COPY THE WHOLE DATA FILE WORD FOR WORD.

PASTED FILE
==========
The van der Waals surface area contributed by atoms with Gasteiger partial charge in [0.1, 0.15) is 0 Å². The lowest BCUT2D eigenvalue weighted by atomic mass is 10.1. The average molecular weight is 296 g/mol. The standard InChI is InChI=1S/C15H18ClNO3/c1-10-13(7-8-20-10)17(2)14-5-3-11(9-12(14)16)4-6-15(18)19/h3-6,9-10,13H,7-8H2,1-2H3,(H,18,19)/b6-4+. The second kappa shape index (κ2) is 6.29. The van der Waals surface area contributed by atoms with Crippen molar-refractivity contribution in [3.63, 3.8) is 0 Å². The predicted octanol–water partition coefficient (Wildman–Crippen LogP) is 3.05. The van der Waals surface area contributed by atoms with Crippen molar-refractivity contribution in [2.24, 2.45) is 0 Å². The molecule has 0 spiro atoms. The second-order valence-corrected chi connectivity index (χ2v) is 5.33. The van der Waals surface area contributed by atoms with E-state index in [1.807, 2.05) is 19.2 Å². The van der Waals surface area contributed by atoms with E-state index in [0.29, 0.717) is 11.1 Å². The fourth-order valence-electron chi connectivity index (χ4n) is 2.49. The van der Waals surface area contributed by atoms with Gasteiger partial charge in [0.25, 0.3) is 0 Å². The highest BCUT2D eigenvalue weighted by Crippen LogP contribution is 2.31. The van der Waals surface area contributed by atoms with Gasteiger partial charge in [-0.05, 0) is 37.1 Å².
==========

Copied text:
The van der Waals surface area contributed by atoms with Gasteiger partial charge in [0.1, 0.15) is 0 Å². The lowest BCUT2D eigenvalue weighted by atomic mass is 10.1. The average molecular weight is 296 g/mol. The standard InChI is InChI=1S/C15H18ClNO3/c1-10-13(7-8-20-10)17(2)14-5-3-11(9-12(14)16)4-6-15(18)19/h3-6,9-10,13H,7-8H2,1-2H3,(H,18,19)/b6-4+. The second kappa shape index (κ2) is 6.29. The van der Waals surface area contributed by atoms with Crippen molar-refractivity contribution in [3.63, 3.8) is 0 Å². The predicted octanol–water partition coefficient (Wildman–Crippen LogP) is 3.05. The van der Waals surface area contributed by atoms with Crippen molar-refractivity contribution in [2.24, 2.45) is 0 Å². The molecule has 0 spiro atoms. The second-order valence-corrected chi connectivity index (χ2v) is 5.33. The van der Waals surface area contributed by atoms with E-state index in [1.807, 2.05) is 19.2 Å². The van der Waals surface area contributed by atoms with E-state index in [0.29, 0.717) is 11.1 Å². The fourth-order valence-electron chi connectivity index (χ4n) is 2.49. The van der Waals surface area contributed by atoms with Gasteiger partial charge in [0.25, 0.3) is 0 Å². The highest BCUT2D eigenvalue weighted by Crippen LogP contribution is 2.31. The van der Waals surface area contributed by atoms with Gasteiger partial charge in [-0.05, 0) is 37.1 Å².